As the storm moved over us, the wall cloud became outflowish, but left behind on its eastern periphery was the high based funnel, nearly tilted horizontally. All in all, this was a very satisfying chase day. We salvaged an actual chase out of this wreck of a pattern. It also goes to show that what meteorologists call "mesoscale"accidents can produce bounty. A "mesoscale accident" is something that cannot be assessed by looking at computerized weather forecasts, but changes conditions favorable to those for rotating storms by some local effects that are difficult to assess, if not impossible (topography, boundaries from neighboring thunderstorms etc.) True, we did not see a tornado. But others reported brief tornadoes. Our high-based funnel is consistent with those reports.

May 24: Denver Cyclone Produces

...New Mexico, that is. Which is where Scott Landolt and I are overnighting. We left Thom off at Denver Airport but decided to stay in the area. A Denver Convergence Zone was developing again, basically a reprise of yesterday. And, this decision paid off for us all.
It turns out that we ended up chasing right to Denver Airport. Thom's flight was in the late afternoon, so while we were chasing and he was waiting, a supercell developed west of Denver Airport. The radar development was spectacular, and the storm ended up producing a marvelously wrapped wedding cake, corkscrew updraft area.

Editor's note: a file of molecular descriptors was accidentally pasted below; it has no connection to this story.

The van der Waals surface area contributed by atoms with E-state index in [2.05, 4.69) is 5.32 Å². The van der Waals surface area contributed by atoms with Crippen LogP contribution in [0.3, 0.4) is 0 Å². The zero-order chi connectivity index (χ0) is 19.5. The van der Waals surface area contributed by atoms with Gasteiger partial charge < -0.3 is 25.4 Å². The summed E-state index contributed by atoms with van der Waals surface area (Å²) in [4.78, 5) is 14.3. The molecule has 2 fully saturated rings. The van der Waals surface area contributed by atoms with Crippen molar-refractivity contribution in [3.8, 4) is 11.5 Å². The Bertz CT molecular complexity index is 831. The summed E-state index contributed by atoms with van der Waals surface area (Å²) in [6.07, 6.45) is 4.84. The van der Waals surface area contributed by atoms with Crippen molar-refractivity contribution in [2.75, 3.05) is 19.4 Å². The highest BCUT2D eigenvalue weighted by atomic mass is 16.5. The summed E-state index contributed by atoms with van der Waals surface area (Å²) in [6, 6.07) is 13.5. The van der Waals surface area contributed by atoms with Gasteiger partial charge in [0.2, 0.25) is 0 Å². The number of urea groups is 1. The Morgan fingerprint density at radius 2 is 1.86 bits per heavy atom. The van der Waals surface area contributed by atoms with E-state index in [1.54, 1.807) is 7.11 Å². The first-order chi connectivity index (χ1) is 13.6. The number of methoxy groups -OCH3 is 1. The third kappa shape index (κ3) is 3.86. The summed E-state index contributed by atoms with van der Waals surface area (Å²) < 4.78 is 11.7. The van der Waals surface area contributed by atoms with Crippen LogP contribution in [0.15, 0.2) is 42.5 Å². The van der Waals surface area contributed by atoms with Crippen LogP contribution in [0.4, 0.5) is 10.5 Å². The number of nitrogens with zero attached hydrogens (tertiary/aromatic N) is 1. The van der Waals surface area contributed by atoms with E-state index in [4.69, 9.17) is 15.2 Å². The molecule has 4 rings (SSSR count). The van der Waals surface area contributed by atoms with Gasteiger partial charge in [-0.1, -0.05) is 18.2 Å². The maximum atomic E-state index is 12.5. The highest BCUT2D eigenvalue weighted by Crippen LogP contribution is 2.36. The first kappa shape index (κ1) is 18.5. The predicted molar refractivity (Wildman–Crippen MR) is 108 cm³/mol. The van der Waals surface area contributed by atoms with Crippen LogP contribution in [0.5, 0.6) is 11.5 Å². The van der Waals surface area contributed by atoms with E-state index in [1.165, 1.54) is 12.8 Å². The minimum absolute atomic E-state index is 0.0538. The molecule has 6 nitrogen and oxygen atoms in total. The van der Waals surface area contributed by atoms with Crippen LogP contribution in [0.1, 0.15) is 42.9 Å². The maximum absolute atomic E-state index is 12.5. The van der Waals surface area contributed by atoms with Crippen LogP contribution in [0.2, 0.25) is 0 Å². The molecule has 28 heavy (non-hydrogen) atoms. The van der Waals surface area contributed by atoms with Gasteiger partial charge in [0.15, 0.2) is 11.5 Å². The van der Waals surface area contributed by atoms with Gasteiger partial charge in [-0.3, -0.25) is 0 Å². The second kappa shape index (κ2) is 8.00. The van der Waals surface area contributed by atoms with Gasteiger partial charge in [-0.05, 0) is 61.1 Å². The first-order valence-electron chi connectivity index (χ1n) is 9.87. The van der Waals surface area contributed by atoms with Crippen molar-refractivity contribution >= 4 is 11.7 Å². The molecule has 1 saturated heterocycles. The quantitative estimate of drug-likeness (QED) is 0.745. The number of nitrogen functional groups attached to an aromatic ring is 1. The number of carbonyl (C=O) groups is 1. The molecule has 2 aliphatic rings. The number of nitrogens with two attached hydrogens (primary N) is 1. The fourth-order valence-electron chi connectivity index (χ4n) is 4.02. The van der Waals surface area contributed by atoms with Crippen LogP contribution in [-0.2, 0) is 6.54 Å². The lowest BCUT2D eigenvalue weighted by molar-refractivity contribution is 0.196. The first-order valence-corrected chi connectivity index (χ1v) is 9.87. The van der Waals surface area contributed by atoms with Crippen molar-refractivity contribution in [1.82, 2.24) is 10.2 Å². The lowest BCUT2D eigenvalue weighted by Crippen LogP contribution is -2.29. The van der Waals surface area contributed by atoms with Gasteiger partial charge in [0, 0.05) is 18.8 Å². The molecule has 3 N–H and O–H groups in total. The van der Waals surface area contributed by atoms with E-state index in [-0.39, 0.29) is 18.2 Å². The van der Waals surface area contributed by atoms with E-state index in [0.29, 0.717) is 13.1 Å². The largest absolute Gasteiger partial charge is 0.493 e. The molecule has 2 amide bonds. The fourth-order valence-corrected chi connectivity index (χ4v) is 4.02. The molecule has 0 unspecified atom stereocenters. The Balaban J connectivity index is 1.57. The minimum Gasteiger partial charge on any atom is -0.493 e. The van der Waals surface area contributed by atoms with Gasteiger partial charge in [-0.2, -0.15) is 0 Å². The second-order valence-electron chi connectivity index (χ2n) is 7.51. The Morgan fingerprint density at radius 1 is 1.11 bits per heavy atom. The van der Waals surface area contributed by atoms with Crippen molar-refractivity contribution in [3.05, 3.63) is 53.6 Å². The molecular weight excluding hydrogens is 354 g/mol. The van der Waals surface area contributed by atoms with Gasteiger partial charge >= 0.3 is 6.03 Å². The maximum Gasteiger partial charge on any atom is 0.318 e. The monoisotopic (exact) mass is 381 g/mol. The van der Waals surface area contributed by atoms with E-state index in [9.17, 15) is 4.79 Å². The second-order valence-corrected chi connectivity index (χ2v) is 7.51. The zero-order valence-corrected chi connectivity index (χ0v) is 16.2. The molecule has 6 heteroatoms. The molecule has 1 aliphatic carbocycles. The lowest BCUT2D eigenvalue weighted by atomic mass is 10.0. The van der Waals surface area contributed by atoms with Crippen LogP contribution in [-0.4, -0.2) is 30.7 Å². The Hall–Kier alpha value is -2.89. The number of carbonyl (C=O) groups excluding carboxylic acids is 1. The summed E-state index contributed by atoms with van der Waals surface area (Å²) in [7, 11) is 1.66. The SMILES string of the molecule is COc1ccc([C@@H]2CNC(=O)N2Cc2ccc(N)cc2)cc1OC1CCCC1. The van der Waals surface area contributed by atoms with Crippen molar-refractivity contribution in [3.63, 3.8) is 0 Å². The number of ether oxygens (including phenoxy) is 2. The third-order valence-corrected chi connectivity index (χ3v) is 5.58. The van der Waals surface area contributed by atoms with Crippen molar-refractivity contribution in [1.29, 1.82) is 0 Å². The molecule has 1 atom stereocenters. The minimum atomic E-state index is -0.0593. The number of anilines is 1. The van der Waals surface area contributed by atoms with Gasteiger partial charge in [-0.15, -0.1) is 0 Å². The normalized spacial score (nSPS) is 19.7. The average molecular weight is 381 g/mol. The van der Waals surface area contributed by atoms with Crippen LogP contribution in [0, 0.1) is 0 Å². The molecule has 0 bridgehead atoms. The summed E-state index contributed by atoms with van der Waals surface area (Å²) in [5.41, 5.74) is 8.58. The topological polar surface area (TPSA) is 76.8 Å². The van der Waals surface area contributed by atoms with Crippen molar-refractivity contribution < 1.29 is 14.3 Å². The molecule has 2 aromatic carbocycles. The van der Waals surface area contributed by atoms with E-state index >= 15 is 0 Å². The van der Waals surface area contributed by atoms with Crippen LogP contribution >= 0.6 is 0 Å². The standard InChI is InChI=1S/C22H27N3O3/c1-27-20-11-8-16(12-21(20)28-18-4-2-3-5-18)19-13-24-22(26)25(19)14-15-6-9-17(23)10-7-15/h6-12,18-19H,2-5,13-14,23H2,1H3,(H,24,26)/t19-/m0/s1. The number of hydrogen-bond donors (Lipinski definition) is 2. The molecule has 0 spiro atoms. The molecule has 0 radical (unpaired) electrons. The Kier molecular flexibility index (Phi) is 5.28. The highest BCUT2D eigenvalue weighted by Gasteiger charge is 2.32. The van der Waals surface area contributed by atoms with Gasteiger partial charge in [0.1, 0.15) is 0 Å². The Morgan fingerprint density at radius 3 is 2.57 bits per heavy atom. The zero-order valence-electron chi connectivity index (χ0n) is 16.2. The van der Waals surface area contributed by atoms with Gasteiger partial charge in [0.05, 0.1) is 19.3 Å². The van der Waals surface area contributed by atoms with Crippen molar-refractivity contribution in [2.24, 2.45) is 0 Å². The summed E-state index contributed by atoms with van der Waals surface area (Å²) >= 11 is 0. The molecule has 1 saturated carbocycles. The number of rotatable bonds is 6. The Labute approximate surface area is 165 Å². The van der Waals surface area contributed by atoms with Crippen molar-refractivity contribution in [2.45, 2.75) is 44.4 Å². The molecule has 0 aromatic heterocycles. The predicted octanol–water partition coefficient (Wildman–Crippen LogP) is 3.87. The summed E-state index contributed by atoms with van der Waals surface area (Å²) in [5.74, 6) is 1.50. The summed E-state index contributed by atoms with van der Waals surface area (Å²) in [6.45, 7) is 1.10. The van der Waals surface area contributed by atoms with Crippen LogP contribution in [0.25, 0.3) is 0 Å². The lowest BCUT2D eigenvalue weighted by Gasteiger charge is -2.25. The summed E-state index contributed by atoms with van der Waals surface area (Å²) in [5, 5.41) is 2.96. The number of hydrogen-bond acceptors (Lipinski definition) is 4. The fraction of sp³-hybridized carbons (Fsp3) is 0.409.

Yes, Thom was in the Airport when the tornado warning was issued, the sirens wailed, the klaxons sounded, and all were asked to the tornado shelters and planes were vectored off.

We are not sure if the storm produced a tornado. We did see two funnel clouds with earlier storms, and Cameron Redwine reported a funnel at the time of maximum development. I'll post more when I get my pictures downloaded.

May 25: On to se New Mexico

Our initial plan is to hope that the dry line does not set up too far east today. But, even if it is in southeastern New Mexico, where the shear environment appears somewhat favorable for a rotating storm or two, the moisture return from the Gulf is still meager. There is still a disjoint between where the greatest buoyancy is and the best shear. This has been showing up in the last few runs of the models.
We'll reevaluate as we travel. Meanwhile, we are planning to see Carlsbad Caverns...the bat flight tonight, and the caverns themselves tomorrow morning before all the tourists overun it.
Here's another picture of the fabulous rotating storm we witnessed yesterday.

May 26: Carlsbad and Exit


Last night Scott and I witnessed the bat flight from Carlsbad Caverns. Because of the dry conditions locally the usual number of bats had not been making this flight; there were not enough insects for them to forage. The previous night the rangers told us only 10 bats had come out. The usual size for the colony is 400,000 bats. When Thom and my nephew Bruce and I saw this event in the early 2000s, it was an awesome vortex of black rushing out of the natural opening of the cave.
Well, fortunately, last night a respectable bat flight did occur. Though smaller in size than I remember it, the flight still probably had 100,000 bats or so exiting over 15 minutes.
Today, we are leaving early to descent into the caverns for the two to three hour walk (goes about three miles). This will be my sixth time through, and I have yet to tire of this spectacular descent into a wonderland of colors, shapes, and spaces.

May 27: The Pattern and More